[Show abstract][Hide abstract] ABSTRACT: Mesenchymal cells (fibroblasts) of the airway wall respond to cholinergic stimulation by releasing pro-inflammatory and chemotactic cytokines and may thus contribute to chronic inflammation of the lung. Here, we studied the anti-inflammatory potential of olodaterol, a long acting β2-adrenergic receptor agonist, and tiotropium, a long-acting muscarinic receptor antagonist, and whether they interact at the level of the cyclic AMP dependent signaling pathway. Pulmonary fibroblasts of asthmatic (n=9) and non-asthmatic (n=8) subjects were stimulated with the muscarinic receptor agonist carbachol and interleukin-1β (IL-1 beta) in presence or absence of tiotropium or olodaterol alone, or their combination.. We also measured cAMP levels and phosphorylation of the cAMP response element binding protein (CREB). As single components, carbachol, olodaterol and tiotropium did not affect IL-6 and IL-8 release. Carbachol concentration-dependently enhanced the production of IL-1β-induced IL-6 and IL-8, which was blocked by the simultaneous addition of tiotropium. The combination of olodaterol plus tiotropium further reduced IL-6 and IL-8 release. Olodaterol induced cAMP and the phosphorylation of CREB, an effect counteracted by carbachol, but rescued by tiotropium. We conclude that olodaterol plus tiotropium cooperate to decrease the inflamamtory response in pulmonary fibroblasts in vitro.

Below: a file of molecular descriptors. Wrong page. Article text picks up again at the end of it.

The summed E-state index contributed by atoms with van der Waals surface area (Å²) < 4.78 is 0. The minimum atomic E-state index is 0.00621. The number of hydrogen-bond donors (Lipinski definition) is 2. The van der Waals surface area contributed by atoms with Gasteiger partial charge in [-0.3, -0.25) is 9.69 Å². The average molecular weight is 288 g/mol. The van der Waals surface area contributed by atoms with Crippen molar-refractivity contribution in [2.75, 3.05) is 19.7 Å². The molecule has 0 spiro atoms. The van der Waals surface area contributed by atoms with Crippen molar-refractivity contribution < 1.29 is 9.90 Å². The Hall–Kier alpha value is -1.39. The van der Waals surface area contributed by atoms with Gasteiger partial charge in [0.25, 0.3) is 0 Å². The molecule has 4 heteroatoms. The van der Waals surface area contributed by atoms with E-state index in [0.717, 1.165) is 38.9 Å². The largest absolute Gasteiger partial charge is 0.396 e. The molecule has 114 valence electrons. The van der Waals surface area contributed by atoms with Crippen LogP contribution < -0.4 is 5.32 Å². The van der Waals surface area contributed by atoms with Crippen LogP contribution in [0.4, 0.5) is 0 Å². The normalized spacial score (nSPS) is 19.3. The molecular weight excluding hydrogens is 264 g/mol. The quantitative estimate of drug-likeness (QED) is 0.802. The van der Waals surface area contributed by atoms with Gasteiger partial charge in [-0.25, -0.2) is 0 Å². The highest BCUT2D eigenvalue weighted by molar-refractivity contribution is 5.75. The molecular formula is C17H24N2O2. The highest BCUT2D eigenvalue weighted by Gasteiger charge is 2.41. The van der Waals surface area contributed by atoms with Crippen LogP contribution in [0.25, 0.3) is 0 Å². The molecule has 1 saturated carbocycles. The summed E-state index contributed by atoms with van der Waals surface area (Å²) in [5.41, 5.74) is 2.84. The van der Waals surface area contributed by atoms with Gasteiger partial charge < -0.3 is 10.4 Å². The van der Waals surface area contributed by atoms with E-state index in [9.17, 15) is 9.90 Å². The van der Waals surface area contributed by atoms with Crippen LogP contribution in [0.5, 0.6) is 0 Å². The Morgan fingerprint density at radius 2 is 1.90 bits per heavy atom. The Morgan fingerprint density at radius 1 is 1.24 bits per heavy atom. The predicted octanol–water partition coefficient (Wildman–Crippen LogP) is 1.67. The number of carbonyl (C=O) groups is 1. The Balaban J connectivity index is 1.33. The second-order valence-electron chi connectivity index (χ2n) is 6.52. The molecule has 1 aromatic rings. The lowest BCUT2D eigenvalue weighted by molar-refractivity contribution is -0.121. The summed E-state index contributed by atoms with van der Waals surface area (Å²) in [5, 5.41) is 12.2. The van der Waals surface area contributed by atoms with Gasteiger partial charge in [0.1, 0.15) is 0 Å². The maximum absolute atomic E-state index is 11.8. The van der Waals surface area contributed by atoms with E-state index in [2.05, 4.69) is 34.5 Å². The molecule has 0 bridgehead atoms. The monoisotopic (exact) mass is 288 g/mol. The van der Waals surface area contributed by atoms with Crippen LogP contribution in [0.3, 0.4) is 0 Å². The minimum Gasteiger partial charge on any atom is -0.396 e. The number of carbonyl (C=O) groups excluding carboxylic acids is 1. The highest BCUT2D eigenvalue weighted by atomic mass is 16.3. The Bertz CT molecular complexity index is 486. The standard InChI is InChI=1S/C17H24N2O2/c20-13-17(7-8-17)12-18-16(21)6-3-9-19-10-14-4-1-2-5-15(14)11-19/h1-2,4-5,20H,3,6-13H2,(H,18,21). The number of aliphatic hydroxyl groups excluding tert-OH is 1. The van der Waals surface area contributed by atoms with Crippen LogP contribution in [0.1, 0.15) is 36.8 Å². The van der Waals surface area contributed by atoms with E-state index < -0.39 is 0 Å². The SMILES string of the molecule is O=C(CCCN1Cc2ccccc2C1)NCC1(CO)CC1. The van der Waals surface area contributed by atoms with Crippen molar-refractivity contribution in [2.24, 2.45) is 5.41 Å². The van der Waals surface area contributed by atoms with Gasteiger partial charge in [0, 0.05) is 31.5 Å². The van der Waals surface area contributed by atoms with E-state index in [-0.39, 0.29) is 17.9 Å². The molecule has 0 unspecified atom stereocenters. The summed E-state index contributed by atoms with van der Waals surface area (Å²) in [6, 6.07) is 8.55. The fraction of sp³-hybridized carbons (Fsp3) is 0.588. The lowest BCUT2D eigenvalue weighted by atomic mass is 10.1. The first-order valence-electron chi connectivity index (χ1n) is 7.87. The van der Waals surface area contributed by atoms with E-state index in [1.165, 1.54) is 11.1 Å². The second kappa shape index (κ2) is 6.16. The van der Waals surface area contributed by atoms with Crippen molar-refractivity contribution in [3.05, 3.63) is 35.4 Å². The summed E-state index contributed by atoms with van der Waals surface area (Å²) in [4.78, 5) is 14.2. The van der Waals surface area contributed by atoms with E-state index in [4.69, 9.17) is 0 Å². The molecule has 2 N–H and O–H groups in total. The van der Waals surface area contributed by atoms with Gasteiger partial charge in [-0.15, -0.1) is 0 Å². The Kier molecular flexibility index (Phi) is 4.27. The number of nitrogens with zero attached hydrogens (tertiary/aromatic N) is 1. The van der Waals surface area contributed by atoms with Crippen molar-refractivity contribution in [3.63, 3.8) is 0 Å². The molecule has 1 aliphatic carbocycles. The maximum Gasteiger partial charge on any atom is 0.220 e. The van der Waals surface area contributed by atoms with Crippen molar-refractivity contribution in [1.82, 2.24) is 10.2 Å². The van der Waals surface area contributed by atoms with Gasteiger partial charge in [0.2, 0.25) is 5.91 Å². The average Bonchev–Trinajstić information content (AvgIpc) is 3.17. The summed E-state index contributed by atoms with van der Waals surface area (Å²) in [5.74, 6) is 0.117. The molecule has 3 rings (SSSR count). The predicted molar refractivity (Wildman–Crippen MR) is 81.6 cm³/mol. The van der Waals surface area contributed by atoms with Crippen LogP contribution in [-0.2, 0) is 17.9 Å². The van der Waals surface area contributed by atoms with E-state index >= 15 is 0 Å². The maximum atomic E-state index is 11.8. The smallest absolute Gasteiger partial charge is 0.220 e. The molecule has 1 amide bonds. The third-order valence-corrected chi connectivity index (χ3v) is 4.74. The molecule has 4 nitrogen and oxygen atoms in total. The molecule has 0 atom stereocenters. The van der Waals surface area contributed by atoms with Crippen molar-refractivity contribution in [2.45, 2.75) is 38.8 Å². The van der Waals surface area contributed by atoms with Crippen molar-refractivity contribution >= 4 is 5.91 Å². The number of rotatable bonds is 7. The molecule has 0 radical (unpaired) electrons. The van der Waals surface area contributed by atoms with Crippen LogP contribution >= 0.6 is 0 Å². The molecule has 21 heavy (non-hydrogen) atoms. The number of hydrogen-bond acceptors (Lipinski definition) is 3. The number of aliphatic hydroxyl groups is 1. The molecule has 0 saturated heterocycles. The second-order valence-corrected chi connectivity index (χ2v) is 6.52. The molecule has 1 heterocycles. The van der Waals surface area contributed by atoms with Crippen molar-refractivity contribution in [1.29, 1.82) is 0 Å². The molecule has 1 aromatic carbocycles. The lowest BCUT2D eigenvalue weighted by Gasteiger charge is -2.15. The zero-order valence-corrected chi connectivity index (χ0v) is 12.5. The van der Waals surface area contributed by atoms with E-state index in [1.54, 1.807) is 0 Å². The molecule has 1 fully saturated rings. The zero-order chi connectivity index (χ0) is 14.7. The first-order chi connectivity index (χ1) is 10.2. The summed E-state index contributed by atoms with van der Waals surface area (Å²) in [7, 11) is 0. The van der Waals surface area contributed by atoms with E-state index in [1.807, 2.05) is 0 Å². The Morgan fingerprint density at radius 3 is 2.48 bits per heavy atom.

"Alternatively, lithium chloride has been shown to prevent the degradation of C/EBPα protein and might be tested as a candidate drug to counteract airway wall remodelling in asthma . Similar strategies might be envisioned in the treatment of the remodeling processes in the lung of COPD patients, but with the focus on C/EBPδ . "
[Show abstract][Hide abstract] ABSTRACT: Asthma and chronic obstructive pulmonary disease (COPD) are the two most prominent chronic inflammatory lung diseases with increasing prevalence. Both diseases are associated with mild or severe remodeling of the airways. In this review, we postulate that the pathologies of asthma and COPD may result from inadequate responses and/or a deregulated balance of a group of cell differentiation regulating factors, the CCAAT/Enhancer Binding Proteins (C/EBPs). In addition, we will argue that the exposure to environmental factors, such as house dust mite and cigarette smoke, changes the response of C/EBPs and are different in diseased cells. These novel insights may lead to a better understanding of the etiology of the diseases and may provide new aspects for therapies.
The Open Respiratory Medicine Journal 04/2012; 6(1):1-13. DOI:10.2174/1874306401206010001